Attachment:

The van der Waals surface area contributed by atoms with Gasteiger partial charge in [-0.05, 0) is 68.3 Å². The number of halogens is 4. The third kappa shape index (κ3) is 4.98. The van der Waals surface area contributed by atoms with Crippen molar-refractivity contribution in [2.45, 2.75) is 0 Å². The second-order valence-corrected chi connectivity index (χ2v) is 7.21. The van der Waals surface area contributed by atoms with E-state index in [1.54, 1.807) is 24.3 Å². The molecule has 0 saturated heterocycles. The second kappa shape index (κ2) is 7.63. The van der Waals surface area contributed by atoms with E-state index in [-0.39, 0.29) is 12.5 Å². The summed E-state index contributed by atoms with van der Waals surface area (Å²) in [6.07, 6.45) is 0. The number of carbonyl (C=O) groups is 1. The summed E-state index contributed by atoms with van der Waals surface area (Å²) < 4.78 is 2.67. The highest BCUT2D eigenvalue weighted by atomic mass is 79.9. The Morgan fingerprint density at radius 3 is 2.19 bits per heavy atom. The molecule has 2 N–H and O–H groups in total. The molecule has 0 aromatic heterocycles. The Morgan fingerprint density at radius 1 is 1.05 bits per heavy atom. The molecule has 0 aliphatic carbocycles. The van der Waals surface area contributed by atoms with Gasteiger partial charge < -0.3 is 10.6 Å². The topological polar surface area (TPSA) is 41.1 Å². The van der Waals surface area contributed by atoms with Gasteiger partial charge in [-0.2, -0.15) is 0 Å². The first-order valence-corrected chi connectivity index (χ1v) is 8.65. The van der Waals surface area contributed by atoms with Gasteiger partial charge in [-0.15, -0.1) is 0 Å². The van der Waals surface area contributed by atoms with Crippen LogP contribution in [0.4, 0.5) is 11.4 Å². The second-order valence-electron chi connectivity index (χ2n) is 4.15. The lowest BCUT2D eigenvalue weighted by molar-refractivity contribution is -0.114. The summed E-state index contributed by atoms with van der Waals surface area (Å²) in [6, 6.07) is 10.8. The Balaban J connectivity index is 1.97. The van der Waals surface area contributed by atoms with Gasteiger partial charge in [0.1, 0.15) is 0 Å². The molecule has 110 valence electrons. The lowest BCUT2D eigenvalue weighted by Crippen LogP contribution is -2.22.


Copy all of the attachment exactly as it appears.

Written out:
The van der Waals surface area contributed by atoms with Gasteiger partial charge in [-0.05, 0) is 68.3 Å². The number of halogens is 4. The third kappa shape index (κ3) is 4.98. The van der Waals surface area contributed by atoms with Crippen molar-refractivity contribution in [2.45, 2.75) is 0 Å². The second-order valence-corrected chi connectivity index (χ2v) is 7.21. The van der Waals surface area contributed by atoms with E-state index in [1.54, 1.807) is 24.3 Å². The molecule has 0 saturated heterocycles. The second kappa shape index (κ2) is 7.63. The van der Waals surface area contributed by atoms with E-state index in [-0.39, 0.29) is 12.5 Å². The summed E-state index contributed by atoms with van der Waals surface area (Å²) in [6.07, 6.45) is 0. The number of carbonyl (C=O) groups is 1. The summed E-state index contributed by atoms with van der Waals surface area (Å²) < 4.78 is 2.67. The highest BCUT2D eigenvalue weighted by atomic mass is 79.9. The Morgan fingerprint density at radius 3 is 2.19 bits per heavy atom. The molecule has 2 N–H and O–H groups in total. The molecule has 0 aromatic heterocycles. The Morgan fingerprint density at radius 1 is 1.05 bits per heavy atom. The molecule has 0 aliphatic carbocycles. The van der Waals surface area contributed by atoms with Gasteiger partial charge < -0.3 is 10.6 Å². The topological polar surface area (TPSA) is 41.1 Å². The van der Waals surface area contributed by atoms with Gasteiger partial charge in [-0.2, -0.15) is 0 Å². The first-order valence-corrected chi connectivity index (χ1v) is 8.65. The van der Waals surface area contributed by atoms with Gasteiger partial charge in [-0.15, -0.1) is 0 Å². The van der Waals surface area contributed by atoms with Crippen LogP contribution in [0.4, 0.5) is 11.4 Å². The second-order valence-electron chi connectivity index (χ2n) is 4.15. The lowest BCUT2D eigenvalue weighted by molar-refractivity contribution is -0.114. The summed E-state index contributed by atoms with van der Waals surface area (Å²) in [6, 6.07) is 10.8. The Balaban J connectivity index is 1.97. The van der Waals surface area contributed by atoms with Gasteiger partial charge in [0.1, 0.15) is 0 Å². The molecule has 110 valence electrons. The lowest BCUT2D eigenvalue weighted by Crippen LogP contribution is -2.22.